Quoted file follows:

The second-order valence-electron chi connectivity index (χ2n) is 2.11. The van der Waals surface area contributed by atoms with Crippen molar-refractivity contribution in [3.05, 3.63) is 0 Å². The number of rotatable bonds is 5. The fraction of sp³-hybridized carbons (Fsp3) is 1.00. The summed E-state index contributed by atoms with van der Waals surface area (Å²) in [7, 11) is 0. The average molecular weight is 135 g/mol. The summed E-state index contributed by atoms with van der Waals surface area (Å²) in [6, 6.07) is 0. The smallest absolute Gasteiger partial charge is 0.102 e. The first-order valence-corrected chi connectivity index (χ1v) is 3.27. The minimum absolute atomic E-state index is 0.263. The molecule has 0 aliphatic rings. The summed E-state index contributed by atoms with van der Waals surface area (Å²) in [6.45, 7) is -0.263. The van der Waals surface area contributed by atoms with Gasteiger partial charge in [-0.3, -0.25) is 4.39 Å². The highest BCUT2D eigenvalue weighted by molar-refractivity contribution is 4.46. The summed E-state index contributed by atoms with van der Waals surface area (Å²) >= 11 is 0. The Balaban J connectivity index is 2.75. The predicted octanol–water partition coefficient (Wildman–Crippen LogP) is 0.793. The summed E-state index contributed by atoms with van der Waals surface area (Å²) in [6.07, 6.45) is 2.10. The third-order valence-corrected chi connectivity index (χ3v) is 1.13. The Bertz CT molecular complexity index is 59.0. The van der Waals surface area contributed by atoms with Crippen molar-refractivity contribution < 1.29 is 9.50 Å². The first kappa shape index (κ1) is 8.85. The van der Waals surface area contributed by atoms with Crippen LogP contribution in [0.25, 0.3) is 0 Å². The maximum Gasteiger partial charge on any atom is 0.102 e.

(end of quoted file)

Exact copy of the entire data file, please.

The second-order valence-electron chi connectivity index (χ2n) is 2.11. The van der Waals surface area contributed by atoms with Crippen molar-refractivity contribution in [3.05, 3.63) is 0 Å². The number of rotatable bonds is 5. The fraction of sp³-hybridized carbons (Fsp3) is 1.00. The summed E-state index contributed by atoms with van der Waals surface area (Å²) in [7, 11) is 0. The average molecular weight is 135 g/mol. The summed E-state index contributed by atoms with van der Waals surface area (Å²) in [6, 6.07) is 0. The smallest absolute Gasteiger partial charge is 0.102 e. The first-order valence-corrected chi connectivity index (χ1v) is 3.27. The minimum absolute atomic E-state index is 0.263. The molecule has 0 aliphatic rings. The summed E-state index contributed by atoms with van der Waals surface area (Å²) in [6.45, 7) is -0.263. The van der Waals surface area contributed by atoms with Gasteiger partial charge in [-0.3, -0.25) is 4.39 Å². The highest BCUT2D eigenvalue weighted by molar-refractivity contribution is 4.46. The summed E-state index contributed by atoms with van der Waals surface area (Å²) >= 11 is 0. The Balaban J connectivity index is 2.75. The predicted octanol–water partition coefficient (Wildman–Crippen LogP) is 0.793. The summed E-state index contributed by atoms with van der Waals surface area (Å²) in [6.07, 6.45) is 2.10. The third-order valence-corrected chi connectivity index (χ3v) is 1.13. The Bertz CT molecular complexity index is 59.0. The van der Waals surface area contributed by atoms with Crippen molar-refractivity contribution < 1.29 is 9.50 Å². The first kappa shape index (κ1) is 8.85. The van der Waals surface area contributed by atoms with Crippen LogP contribution in [0.25, 0.3) is 0 Å². The maximum Gasteiger partial charge on any atom is 0.102 e.